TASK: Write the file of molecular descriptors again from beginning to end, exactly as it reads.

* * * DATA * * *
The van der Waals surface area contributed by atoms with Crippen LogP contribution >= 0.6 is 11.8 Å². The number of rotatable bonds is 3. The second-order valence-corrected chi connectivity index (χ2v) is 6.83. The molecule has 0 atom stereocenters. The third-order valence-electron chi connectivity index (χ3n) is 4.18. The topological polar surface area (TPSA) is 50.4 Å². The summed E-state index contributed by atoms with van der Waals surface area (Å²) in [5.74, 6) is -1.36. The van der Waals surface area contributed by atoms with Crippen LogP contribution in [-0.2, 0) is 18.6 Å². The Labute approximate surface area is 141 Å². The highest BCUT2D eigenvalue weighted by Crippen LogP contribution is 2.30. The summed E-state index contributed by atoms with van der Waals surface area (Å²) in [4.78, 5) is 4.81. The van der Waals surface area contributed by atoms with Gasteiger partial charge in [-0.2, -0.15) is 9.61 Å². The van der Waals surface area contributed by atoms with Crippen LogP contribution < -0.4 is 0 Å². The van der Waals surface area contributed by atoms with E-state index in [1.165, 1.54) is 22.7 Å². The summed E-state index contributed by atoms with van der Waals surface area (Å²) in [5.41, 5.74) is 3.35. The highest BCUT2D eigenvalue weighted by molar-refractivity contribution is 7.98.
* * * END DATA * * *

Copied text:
The van der Waals surface area contributed by atoms with Crippen LogP contribution >= 0.6 is 11.8 Å². The number of rotatable bonds is 3. The second-order valence-corrected chi connectivity index (χ2v) is 6.83. The molecule has 0 atom stereocenters. The third-order valence-electron chi connectivity index (χ3n) is 4.18. The topological polar surface area (TPSA) is 50.4 Å². The summed E-state index contributed by atoms with van der Waals surface area (Å²) in [5.74, 6) is -1.36. The van der Waals surface area contributed by atoms with Crippen LogP contribution in [-0.2, 0) is 18.6 Å². The Labute approximate surface area is 141 Å². The highest BCUT2D eigenvalue weighted by Crippen LogP contribution is 2.30. The summed E-state index contributed by atoms with van der Waals surface area (Å²) in [4.78, 5) is 4.81. The van der Waals surface area contributed by atoms with Gasteiger partial charge in [-0.2, -0.15) is 9.61 Å². The van der Waals surface area contributed by atoms with Crippen LogP contribution < -0.4 is 0 Å². The van der Waals surface area contributed by atoms with E-state index in [1.165, 1.54) is 22.7 Å². The summed E-state index contributed by atoms with van der Waals surface area (Å²) in [5.41, 5.74) is 3.35. The highest BCUT2D eigenvalue weighted by molar-refractivity contribution is 7.98.